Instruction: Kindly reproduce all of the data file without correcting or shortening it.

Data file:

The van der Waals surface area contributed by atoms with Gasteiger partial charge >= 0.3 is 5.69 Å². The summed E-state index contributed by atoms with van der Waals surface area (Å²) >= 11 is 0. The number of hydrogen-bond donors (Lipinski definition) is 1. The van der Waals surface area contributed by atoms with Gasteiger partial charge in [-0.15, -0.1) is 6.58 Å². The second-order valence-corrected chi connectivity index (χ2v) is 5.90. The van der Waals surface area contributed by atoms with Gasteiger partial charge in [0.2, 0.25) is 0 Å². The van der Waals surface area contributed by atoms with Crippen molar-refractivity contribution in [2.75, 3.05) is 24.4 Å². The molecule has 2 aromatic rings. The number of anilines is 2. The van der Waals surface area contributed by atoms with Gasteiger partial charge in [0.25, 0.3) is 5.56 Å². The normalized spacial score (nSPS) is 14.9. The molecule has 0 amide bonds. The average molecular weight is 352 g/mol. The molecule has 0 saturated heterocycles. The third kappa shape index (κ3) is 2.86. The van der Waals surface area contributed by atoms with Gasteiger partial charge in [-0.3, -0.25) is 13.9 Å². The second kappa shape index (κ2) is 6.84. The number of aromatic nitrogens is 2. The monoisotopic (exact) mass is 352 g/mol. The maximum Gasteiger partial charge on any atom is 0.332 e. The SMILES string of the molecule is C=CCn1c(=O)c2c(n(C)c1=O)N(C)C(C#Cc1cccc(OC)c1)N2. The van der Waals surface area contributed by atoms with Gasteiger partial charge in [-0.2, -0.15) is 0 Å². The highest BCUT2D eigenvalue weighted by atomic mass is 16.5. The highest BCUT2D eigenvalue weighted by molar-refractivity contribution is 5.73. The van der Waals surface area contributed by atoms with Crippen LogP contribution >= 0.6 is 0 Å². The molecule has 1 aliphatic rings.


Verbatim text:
The van der Waals surface area contributed by atoms with Gasteiger partial charge >= 0.3 is 5.69 Å². The summed E-state index contributed by atoms with van der Waals surface area (Å²) >= 11 is 0. The number of hydrogen-bond donors (Lipinski definition) is 1. The van der Waals surface area contributed by atoms with Gasteiger partial charge in [-0.15, -0.1) is 6.58 Å². The second-order valence-corrected chi connectivity index (χ2v) is 5.90. The van der Waals surface area contributed by atoms with Gasteiger partial charge in [0.2, 0.25) is 0 Å². The van der Waals surface area contributed by atoms with Crippen molar-refractivity contribution in [2.75, 3.05) is 24.4 Å². The molecule has 2 aromatic rings. The number of anilines is 2. The van der Waals surface area contributed by atoms with Gasteiger partial charge in [0.25, 0.3) is 5.56 Å². The normalized spacial score (nSPS) is 14.9. The molecule has 0 amide bonds. The average molecular weight is 352 g/mol. The molecule has 0 saturated heterocycles. The third kappa shape index (κ3) is 2.86. The van der Waals surface area contributed by atoms with Gasteiger partial charge in [-0.3, -0.25) is 13.9 Å². The second kappa shape index (κ2) is 6.84. The number of aromatic nitrogens is 2. The monoisotopic (exact) mass is 352 g/mol. The maximum Gasteiger partial charge on any atom is 0.332 e. The SMILES string of the molecule is C=CCn1c(=O)c2c(n(C)c1=O)N(C)C(C#Cc1cccc(OC)c1)N2. The van der Waals surface area contributed by atoms with Gasteiger partial charge in [-0.2, -0.15) is 0 Å². The highest BCUT2D eigenvalue weighted by atomic mass is 16.5. The highest BCUT2D eigenvalue weighted by molar-refractivity contribution is 5.73. The van der Waals surface area contributed by atoms with Crippen LogP contribution >= 0.6 is 0 Å². The molecule has 1 aliphatic rings.